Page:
5 Ways Diets Create Calorie Deficits

All diets work if done correctly, and all diets work for the same reason, they create a deficit in calories. Calories in vs Calories out determines whether you gain weight or lose weight. I agree that macro-composition (proteins, fats and carbs) play a role, consuming more protein means less muscle lost, or more muscle gained. Consuming more carbs mean higher insulin levels and problems with blood sugar stability. More fat means a higher risk of going over daily calories because fat has 9 calories per gram, where protein and carbohydrates have 4 calories per gram.

There is a lot of  debate around the energy balance equation but it’s often a case of not seeing the forest on account of the trees. Mark Haub, professor of Nutrition at Kansas State University did the twinkie diet, where he ate nothing but twinkies and other convenience food supplemented by protein shakes and lost 27 lbs in 10 weeks. This is probably not the healthiest of diets but it works to lose weight by maintaining a deficit in calories.

All diets work from the principle of making people eat less calories than they burn but they do not do it in the same way. (more…)

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Healthy and Fattening

I only eat healthy foods but I don’t lose weight!” A friend of mine said this a few weeks ago, after he had wasted another 3 months on a program recommended by his personal trainer. My friend is a lot like me in that he has a long history of trying to lose weight and failing. Like me, he has been on just about every type of fad diet, and tried many if not all of the fat loss supplements available. CLA tablets, fat burners, meal-replacement shakes, meal replacement bars, fat burning stacks, green tea extracts, raspberry ketones and many others.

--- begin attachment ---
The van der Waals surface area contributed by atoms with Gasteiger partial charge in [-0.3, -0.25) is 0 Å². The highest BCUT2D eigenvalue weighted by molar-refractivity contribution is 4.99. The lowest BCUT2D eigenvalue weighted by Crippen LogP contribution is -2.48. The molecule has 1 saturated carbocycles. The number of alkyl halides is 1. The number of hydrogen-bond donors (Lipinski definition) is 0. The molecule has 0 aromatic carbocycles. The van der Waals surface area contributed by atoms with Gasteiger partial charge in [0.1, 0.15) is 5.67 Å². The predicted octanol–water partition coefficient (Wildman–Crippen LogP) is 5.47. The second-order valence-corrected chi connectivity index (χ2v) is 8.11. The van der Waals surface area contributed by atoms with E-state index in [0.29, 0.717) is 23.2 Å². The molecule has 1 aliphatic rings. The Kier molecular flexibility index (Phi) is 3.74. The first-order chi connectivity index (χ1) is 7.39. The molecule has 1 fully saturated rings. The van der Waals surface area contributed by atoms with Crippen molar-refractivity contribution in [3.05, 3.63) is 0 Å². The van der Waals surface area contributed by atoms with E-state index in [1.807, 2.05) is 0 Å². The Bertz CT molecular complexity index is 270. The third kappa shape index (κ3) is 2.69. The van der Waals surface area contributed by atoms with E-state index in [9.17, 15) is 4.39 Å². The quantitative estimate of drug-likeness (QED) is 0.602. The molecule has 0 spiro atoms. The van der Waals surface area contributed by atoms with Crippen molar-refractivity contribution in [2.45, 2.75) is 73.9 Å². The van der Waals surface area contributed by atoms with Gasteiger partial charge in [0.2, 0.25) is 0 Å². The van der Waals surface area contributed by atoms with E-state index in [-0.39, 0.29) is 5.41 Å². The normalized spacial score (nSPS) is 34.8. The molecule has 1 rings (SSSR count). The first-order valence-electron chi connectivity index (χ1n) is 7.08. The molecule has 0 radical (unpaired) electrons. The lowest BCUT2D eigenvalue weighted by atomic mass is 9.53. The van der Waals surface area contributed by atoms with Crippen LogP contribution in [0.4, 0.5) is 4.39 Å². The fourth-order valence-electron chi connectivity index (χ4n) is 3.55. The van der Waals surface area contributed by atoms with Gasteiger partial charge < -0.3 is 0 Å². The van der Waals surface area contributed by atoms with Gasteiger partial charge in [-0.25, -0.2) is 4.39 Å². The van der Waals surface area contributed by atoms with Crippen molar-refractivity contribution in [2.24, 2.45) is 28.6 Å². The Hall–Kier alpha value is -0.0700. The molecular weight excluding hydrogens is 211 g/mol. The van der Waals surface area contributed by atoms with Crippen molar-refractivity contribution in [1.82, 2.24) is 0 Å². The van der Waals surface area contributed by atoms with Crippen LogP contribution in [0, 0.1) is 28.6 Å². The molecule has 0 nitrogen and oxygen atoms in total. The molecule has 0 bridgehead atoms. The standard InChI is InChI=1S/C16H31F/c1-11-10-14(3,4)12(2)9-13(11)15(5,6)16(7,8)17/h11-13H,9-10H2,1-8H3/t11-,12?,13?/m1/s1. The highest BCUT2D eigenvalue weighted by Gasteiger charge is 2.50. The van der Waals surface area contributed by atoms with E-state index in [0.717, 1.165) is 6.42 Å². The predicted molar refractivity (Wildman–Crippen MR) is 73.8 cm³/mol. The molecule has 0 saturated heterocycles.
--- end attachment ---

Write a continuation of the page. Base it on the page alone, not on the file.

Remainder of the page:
The most recent diet he tried was one based around eliminating processed food (good), eating slowly until he was full, and then putting the fork down. It did not involve counting calories or tracking macros. His diet was filled with great whole foods, beef, chicken, fish and pork for protein sources. Whole-grain bread, whole grain pasta, brown rice and steel-cut oats for starchy carbs. Avocado, sweet potato and legumes for his vegetable fix. His snacks were mostly nuts and dried fruit. He used coconut oil and olive oil as his healthy fat sources.

All of these are great foods. I love avocado, sweet potatoes and various beans. Nuts are a great snack compared to normal snacks like chips or chocolate, and dried fruits are much better than most sweets. The issue is that just because something is natural and healthy, it doesn’t automatically mean that it’s also slimming.

Healthy and Fattening Foods

A lot of people think that when something is healthy, it means it’s also low calorie. People tend to under-estimate the caloric content of foods they perceive as healthy, and over-estimate the calories in food that they view as unhealthy. This is exactly what my friend did, and a mistake I made early on. I’ve always had a love for salty snacks, so when I went on a diet I kept a bag of salted mixed nuts on my kitchen counter for whenever I was feeling peckish. When I started tracking everything I ate religiously in MyFitnesspal it turned out that my nut habit was totaling 600 calories per 100 grams, and the 300 gram bag I ate every week was 1800 calories. My daily intake at the time was 1780 calories per day, so I was eating a little over a day’s worth of calories every week just from nuts.